Mass rideshare, delivery, and real estate industries gearing up propaganda campaigns to convince working people to vote against our own interests
A quick warning for working people as we move into this year’s political season in the Bay State: Beware astroturf groups.
Which are what, you ask? Fake grassroots organizations. Often well funded. Never what they seem at first blush. Typically throw-away nonprofits that will vanish as soon as their objectives are accomplished. Claiming mass membership they don’t have. Pretending to be just folks, but merely public relations outfits by other names.
In general, astroturf groups and campaigns are manufactured by major industries to convince working people to vote against our own interests. They pit their huge corporate bankrolls against growing movements for social change that threaten their future profits. Whatever they say, their sole purpose is always and everywhere to help the rich get richer. They know they can’t win fair fights against significant popular mobilizations. So they mimic the language and tactics of said mobilizations and attempt to gaslight enough of their constituencies to blunt their forward progress long enough to snatch victory from the jaws of defeat.
Thus far this year, there are two astroturf efforts to watch in the Commonwealth. One focusing on screwing gig workers and the other focusing on screwing renters.
The first is the Massachusetts Coalition for Independent Work, an astroturf group led by Uber, Lyft, and their special friends DoorDash and Instacart. Companies that literally only exist because they have misclassified their drivers as “independent contractors” from their inception. If they were ever actually forced to admit that those drivers were their employees because they control every aspect of their jobs—most tellingly their pay rate and all communications with their customers—the corporations in question would never have raked in billions in profits while their workforces struggled to make ends meet.
With labor unions and some state attorneys general like Maura Healey pushing them to do just that (and the UK Supreme Court having just recently issued a landmark decision making all 70,000 plus Albion-based drivers employees with regular wages, benefits, and pensions), Uber and Lyft and their ilk have been working overtime to shut such opponents down before they can score more wins.
Last year in California, companies exploiting gig drivers spent $200 million to pass the ballot-measure question Proposition 22 to exempt all of them from Assembly Bill 5—the state law that would have required rideshare and delivery companies to classify their drivers as employees and provide them with a minimum wage and benefits. That’s right, the rideshare and delivery industries have stolen so much money from their drivers over the years that they were able to spend enough to sucker Golden State workers at large—many of whom work lousy precarious jobs for those and myriad other similar companies—to vote against themselves and totally self-own.
Now Uber and friends are taking their show on the road. To states like ours where there’s a possibility of having to pay their workers fair wages and benefits—making it easier for those workers to organize into unions and really nail their bosses’ hides to the proverbial wall. And starting to spend fat wads of cash to replay their California success story.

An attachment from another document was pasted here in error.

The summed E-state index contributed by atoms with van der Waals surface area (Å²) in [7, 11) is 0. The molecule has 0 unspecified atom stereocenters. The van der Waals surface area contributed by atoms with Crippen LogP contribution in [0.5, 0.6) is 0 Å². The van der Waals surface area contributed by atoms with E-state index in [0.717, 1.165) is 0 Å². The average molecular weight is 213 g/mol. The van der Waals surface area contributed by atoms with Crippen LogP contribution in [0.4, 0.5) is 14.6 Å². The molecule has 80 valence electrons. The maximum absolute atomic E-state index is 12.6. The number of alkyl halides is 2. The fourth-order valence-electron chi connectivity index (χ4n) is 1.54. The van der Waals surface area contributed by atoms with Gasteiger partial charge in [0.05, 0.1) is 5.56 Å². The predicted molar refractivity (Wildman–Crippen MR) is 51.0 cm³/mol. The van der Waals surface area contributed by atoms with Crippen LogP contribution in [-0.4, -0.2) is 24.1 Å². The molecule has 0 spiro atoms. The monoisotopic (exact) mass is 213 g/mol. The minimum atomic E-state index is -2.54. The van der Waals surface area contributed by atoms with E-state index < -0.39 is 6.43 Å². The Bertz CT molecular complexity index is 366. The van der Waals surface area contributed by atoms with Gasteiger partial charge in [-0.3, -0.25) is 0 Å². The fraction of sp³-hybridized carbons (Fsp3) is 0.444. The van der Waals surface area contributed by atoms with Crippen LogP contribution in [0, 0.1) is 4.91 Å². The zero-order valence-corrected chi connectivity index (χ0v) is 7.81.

The second new astroturf group is the Massachusetts Housing Coalition. Created by the same sector of the real estate industry that brought us the destruction of rent control in Boston, Brookline, and Cambridge in 1994—causing the immediate immiseration of tens of thousands of tenants (like me) and starting the landlord feeding frenzy that led directly to the insane rental market of the last quarter century. Made far worse by the pandemic and by politicians ongoing failure to really protect tenants with stopgap reforms like reinstituting rent control prior to finally launching the crash public programs necessary to build the tens of thousands of units of decent social housing that would end our region’s housing crisis (and homelessness) once and for all.
Both of these industry propaganda fronts have already started statewide operations in earnest. Meaning that working people in the Commonwealth have to steel ourselves for lashings of fake populist rhetoric featuring working-class-presenting spokesmodels willing to sell their souls for a fast buck (and sometimes even for free, pathetically) in the service of the greater glory of ever more obscene profits for the one percent.
More detail on this problem in future columns. But when you start seeing dozens of ads across all forms of media from these and other astroturf groups in the weeks to come, do us all a favor and vote for the exact opposite of whatever they want you to vote for. Because those votes will inevitably be for political changes that hurt profits for the CEOs, investors, and landlords backing them the most—resulting in better wages, benefits, job security, and housing security for working people like you and me. No matter what they say to the contrary.
Apparent Horizon—an award-winning political column—is syndicated by the Boston Institute for Nonprofit Journalism’s Pandemic Democracy Project. Contact firstname.lastname@example.org for more information. Jason Pramas is BINJ’s executive director, and executive editor and associate publisher of DigBoston. Copyright 2021 Jason Pramas. Licensed for use by the Boston Institute for Nonprofit Journalism and media outlets in its network.
Executive editor and associate publisher, DigBoston. Executive director of Boston Institute for Nonprofit Journalism. Former founder and editor/publisher of Open Media Boston. 2018 & 2019 Association of Alternative Newsmedia Political Column Award Winner.